The full extent of environmental devastation to areas around Shell's Nigerian oil interests is revealed in a new series of pictures showing contaminated land, forests, lakes and communities in the immediate vicinity of Shell's refineries and pipelines.

In the BP Amoco Annual Review for 1999, we read under the "Environmental and Social Review":

BP Amoco's Business Policies are the foundation on which we build and conduct our business. Everyone who works for us is expected to live up to them. This section reviews progress to fulfilment of our business policy commitments on: ethical conduct; employees; relationships; and health, safety and environmental performance. . . . Good H.S.E. [Health, safety and environment] performance and the health, safety and security of everyone who works for the group are critical to our success. Performance improved through 1999, but we continue to achieve our goals of no accidents, no harm to people and no damage to the environment.


The humanitarian, moral, environmental gloves come off when it is a question of securing vital oil supplies in the Caspian-Black Sea region, and when competing pipeline projects are under way to gain strategic control over oil supplies. The Independent of 26th June reported the environmental risks that were being taken by a consortium headed by BP Amoco. Here is a brief extract:

They [Objectors] say the project will worsen the already polluted Caspian Sea, where sturgeon numbers are reckoned to be collapsing. In Georgia, the project will clear areas in two dense primary forests, cross the buffer zone of a protected national park, and could badly affect several rare and endangered species. . . . The route crosses two sites protected under national legislation, including a wildlife protection area for the Caucasian grouse, a threatened species. There are two critically endangered plant species and 15 bird species with nesting pairs numbering 500 or less within the corridor. Campaigners say legal agreements make BP the effective governing power over the corridor, over-riding all environmental, social, human rights or other laws, present and future, for the next 40 years. . . . The four whistleblowers who contacted The Independent all said the way the pipeline was being built failed all international standards. This included incorrect materials being supplied, work being started before the land had been surveyed, and the pipe installed before it had been inspected.

One Of The World's Richest Economies For Whom?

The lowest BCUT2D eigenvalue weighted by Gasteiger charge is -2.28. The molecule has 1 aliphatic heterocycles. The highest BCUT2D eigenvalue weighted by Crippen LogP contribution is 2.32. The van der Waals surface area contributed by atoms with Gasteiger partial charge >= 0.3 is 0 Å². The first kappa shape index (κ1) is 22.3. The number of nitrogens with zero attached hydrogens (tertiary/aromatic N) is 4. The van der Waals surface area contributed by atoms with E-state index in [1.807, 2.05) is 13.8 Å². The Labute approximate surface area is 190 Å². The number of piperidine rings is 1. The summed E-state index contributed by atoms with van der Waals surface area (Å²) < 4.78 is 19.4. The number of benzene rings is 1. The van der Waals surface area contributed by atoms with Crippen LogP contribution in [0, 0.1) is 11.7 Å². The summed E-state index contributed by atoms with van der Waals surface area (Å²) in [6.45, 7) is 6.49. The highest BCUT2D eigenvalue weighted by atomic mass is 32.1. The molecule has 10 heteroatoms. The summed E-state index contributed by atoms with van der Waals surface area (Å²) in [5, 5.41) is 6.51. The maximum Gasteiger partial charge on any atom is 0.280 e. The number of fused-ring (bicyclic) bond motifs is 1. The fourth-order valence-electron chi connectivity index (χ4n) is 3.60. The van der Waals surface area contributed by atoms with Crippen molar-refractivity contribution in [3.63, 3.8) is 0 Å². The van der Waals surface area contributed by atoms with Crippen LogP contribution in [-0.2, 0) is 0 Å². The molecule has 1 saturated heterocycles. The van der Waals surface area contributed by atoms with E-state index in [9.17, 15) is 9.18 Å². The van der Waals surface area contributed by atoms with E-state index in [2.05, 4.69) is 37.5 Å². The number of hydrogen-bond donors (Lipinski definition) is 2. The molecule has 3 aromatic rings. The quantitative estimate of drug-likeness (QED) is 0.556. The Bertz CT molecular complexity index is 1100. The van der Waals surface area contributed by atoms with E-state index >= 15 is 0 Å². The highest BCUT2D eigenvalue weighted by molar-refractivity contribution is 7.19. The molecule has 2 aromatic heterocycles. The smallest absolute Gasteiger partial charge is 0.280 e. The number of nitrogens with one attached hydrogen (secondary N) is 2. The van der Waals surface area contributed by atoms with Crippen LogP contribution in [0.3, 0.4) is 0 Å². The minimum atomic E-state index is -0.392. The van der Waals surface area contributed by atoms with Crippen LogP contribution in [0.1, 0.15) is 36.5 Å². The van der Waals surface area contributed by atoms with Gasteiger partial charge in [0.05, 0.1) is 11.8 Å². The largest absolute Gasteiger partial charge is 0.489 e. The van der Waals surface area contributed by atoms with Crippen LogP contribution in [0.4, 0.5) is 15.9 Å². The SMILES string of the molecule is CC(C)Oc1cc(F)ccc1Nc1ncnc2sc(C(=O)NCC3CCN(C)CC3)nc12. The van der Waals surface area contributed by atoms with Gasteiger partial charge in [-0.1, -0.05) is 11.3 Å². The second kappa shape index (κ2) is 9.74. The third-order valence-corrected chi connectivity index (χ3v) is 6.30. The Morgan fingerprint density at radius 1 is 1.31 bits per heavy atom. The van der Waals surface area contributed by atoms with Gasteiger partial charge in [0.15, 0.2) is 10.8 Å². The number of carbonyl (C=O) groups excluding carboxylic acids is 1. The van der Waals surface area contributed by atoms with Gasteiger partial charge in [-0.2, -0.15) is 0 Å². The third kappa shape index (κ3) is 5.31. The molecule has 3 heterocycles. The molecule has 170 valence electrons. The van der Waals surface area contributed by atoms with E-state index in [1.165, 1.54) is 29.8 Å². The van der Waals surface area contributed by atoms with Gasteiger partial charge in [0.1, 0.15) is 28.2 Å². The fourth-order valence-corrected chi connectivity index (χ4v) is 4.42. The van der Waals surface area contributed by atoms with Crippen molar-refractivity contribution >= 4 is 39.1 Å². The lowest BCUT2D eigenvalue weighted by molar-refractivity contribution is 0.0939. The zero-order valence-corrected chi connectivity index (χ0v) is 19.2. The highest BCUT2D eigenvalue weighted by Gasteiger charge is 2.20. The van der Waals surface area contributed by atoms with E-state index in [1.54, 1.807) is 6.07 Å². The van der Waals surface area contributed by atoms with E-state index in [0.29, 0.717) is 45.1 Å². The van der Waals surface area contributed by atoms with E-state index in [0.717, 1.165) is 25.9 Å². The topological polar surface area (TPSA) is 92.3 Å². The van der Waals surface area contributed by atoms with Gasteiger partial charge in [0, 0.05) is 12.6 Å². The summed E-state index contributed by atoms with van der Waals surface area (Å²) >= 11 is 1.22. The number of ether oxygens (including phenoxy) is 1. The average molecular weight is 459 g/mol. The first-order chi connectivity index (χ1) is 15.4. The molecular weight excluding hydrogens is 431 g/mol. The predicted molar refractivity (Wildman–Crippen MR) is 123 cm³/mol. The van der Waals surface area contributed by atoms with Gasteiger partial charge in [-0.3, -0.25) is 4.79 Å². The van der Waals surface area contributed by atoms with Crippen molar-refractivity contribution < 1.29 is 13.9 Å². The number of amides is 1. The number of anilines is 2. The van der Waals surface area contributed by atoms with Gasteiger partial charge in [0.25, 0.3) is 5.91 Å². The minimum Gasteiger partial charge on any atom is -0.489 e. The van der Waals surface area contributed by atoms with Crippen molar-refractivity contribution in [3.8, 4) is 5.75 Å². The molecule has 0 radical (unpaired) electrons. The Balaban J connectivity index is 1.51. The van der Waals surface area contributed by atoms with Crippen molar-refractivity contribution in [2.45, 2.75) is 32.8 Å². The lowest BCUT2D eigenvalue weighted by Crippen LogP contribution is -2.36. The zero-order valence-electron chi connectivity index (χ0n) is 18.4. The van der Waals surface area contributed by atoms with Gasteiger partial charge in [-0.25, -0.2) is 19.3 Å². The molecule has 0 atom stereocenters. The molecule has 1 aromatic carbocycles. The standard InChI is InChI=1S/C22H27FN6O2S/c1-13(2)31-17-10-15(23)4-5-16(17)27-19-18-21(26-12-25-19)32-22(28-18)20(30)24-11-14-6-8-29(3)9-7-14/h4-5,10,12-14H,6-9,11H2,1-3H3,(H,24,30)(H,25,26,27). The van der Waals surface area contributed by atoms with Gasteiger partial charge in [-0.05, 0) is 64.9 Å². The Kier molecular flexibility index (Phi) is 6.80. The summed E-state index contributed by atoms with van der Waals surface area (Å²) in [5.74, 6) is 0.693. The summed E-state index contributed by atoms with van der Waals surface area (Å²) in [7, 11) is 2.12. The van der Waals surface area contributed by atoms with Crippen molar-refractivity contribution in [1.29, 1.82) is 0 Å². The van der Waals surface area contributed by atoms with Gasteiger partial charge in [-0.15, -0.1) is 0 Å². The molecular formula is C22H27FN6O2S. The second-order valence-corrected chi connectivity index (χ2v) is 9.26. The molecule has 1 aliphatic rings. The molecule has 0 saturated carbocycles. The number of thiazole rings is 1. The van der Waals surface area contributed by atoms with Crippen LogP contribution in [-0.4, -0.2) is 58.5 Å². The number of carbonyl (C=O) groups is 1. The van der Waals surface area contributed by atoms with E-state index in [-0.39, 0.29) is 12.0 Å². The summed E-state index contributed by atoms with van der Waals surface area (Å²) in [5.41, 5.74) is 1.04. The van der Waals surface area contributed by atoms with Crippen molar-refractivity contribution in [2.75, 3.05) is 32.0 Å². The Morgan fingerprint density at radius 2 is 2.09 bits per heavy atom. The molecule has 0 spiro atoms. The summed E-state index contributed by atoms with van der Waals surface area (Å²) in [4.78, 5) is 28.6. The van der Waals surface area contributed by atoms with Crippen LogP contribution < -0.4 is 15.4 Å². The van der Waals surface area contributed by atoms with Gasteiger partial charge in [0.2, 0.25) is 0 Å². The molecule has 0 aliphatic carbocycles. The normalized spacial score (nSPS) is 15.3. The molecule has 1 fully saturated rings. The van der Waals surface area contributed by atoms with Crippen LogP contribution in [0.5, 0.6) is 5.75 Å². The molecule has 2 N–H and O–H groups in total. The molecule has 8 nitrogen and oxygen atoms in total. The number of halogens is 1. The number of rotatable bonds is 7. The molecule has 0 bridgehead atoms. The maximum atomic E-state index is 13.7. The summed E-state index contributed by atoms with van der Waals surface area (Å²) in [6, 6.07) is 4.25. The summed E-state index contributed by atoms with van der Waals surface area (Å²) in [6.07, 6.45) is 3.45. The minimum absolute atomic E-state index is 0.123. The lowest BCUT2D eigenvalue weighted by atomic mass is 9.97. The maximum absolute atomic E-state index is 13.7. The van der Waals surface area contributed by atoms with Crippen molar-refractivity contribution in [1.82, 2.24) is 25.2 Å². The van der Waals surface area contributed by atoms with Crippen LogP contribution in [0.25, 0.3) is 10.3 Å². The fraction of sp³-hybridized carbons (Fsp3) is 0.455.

The five books to which we have referred may be regarded as definitive and complementary for our purposes. Read these and we should have the overall economic picture. Many more critical books have, of course, been written. Of these a large number were published before the 1939-45 War; titles that even included one by V.C. Vickers, a Director of the Bank of England from 1910 to 1919(12). They were written long before the internationalised, computerised smokescreen of what money is really all about came into play to conceal the truth from an increasingly anaesthetised public. They were written when it was realised that ordinary people were being artificially impoverished in a world of ample natural resources - including human resources - by the deliberate use of money as a regulator; the bankers' "valve" by which they controlled our access to these resources for their own profit, and so controlled, and continue to control, our prosperity, or lack of it. Hence the term "Poverty amidst Plenty"(13). Some simple fundamentals need first to be established. Money is basically a token for the movement and exchange of goods and services. It could, and should, be created to meet this requirement. It is not properly or logically a commodity to be traded in its own right. Next, debt generally chases its own tail in that globally it can never mathematically be repaid. From establishing a business, financing and refinancing a major corporation, or for the individual mortgage and a "never-never-land" of hire purchase and credit card finance, we are mortgaging future income to finance current production. The faster we run economically, the more we are likely to stand still in the face of that debt. We may usefully quote the aphorism that "there are no free lunches", save for those with the power to exploit the situation at the expense of the rest of us. Then, in a ruthlessly competitive global economy when productive industry declines, we see the trend in the United Kingdom and the United States towards "service industries"; in other words a retraction. But the United Kingdom has a problem. It imports more than it exports, even after allowing for the exports derived from the various service industries. If we paid a true and fair price for many Third World imports, where mainly multinationals are engaged in exploitation, the balance of payments situation would be even worse. Under the current perverse economic rules the only way out is to invent some other "activity" or "service" and sell that to the rest of the world - whether they want it or not! - to balance the UK's books. Another alternative is for the U.K. to continue to go further into debt internationally.